Application of the first view has the effect of shifting the burden to the respondent to disprove that it has engaged in abusive registration. For example, the Panel in Mobile Communication Service Inc. v. WebReg, RN, D2005-1304 (WIPO February 24, 2006) states that where “a respondent registers large swaths of domain names for resale, often through automated programs that snap up domain names as they become available, with no attention whatsoever to whether they may be identical to trademarks, such practices may well support a finding that respondent is engaged in a pattern of conduct that deprives trademark owners of the ability to register domain names reflecting their marks.”
 
More recent expressions of this view are the majorities in BAWAG P.S.K. Bank für Arbeit und Wirtschaft und Österreichische Postsparkasse Aktiengesellschaft v. Future Media Architects, Inc., D2006-0534 (WIPO July 28, 2006) (<psk.com>) and The Carphone Warehouse Limited and The Phone House B.V. v. Navigation Catalyst Systems, Inc., D2008‑0483 (WIPO June 20, 2008) (18 domain names).  

 The Panel in Mobile Communication further stated that for registrants who regularly engage in the business of registering and reselling domain names, and/or using them to display advertising links, they must show that
 
– It makes good faith efforts to avoid registering and using domain names that are identical or confusingly similar to marks held by others;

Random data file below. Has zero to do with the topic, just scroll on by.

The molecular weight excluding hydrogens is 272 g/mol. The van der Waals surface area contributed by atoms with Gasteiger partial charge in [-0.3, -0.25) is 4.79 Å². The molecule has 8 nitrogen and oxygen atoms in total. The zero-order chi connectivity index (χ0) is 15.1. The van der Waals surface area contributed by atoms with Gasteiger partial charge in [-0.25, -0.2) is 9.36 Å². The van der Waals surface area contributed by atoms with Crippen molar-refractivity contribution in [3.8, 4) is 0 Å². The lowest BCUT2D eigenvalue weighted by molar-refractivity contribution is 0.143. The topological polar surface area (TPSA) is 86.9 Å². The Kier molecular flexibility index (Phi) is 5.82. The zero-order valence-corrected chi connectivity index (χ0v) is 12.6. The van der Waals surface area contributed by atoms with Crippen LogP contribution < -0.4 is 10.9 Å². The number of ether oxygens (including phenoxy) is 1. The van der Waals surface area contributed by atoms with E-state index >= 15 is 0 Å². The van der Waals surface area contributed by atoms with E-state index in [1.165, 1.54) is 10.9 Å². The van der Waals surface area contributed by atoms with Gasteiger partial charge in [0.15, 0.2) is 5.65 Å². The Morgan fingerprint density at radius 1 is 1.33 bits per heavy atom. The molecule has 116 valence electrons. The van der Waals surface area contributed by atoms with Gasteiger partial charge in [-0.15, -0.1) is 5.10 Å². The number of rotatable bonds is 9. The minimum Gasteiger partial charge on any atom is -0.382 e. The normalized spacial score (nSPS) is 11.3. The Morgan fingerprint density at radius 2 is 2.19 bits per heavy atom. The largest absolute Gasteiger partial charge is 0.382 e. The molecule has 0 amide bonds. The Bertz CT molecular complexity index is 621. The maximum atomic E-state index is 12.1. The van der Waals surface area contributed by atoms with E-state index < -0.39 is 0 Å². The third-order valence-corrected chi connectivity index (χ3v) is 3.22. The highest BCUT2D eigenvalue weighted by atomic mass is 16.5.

– The domain name in question is a dictionary word or a generic or descriptive phrase;
 
– The domain name is not identical or confusingly similar to a famous or distinctive trademark; and
 
– There is no evidence that the Respondent had actual knowledge of the Complainant’s mark.
 
The 3-Member Panel mVisible Technologies Inc v. Navigation Catalyst Systems Inc., D2007-1141 (WIPO November 30, 2007) concluded that “it is reasonable to infer, based upon the circumstantial evidence available, that Respondent, a sophisticated party in the PPC landing page business, must have been aware of the relevant trademark.” The majority in Bewag suggested that registrants who use their vast accumulations to exploit a business opportunity have “a greater duty ... to verify that the use of a domain name ... is legitimate.” The Panel in The Carphone Warehouse also subscribes to this view.
 
The second view which is not gaining any traction is expressed by dissents in BAWAG  and Banco do Brasil, S.A. v. The Universal Kingdom, LLC, D2008‑0389 (WIPO June 6, 2008) (<bb.com>).   In Banco do Brasil the dissent’s view was that the Respondent had a duty to investigate and that it is failure was actionable negligence. He stated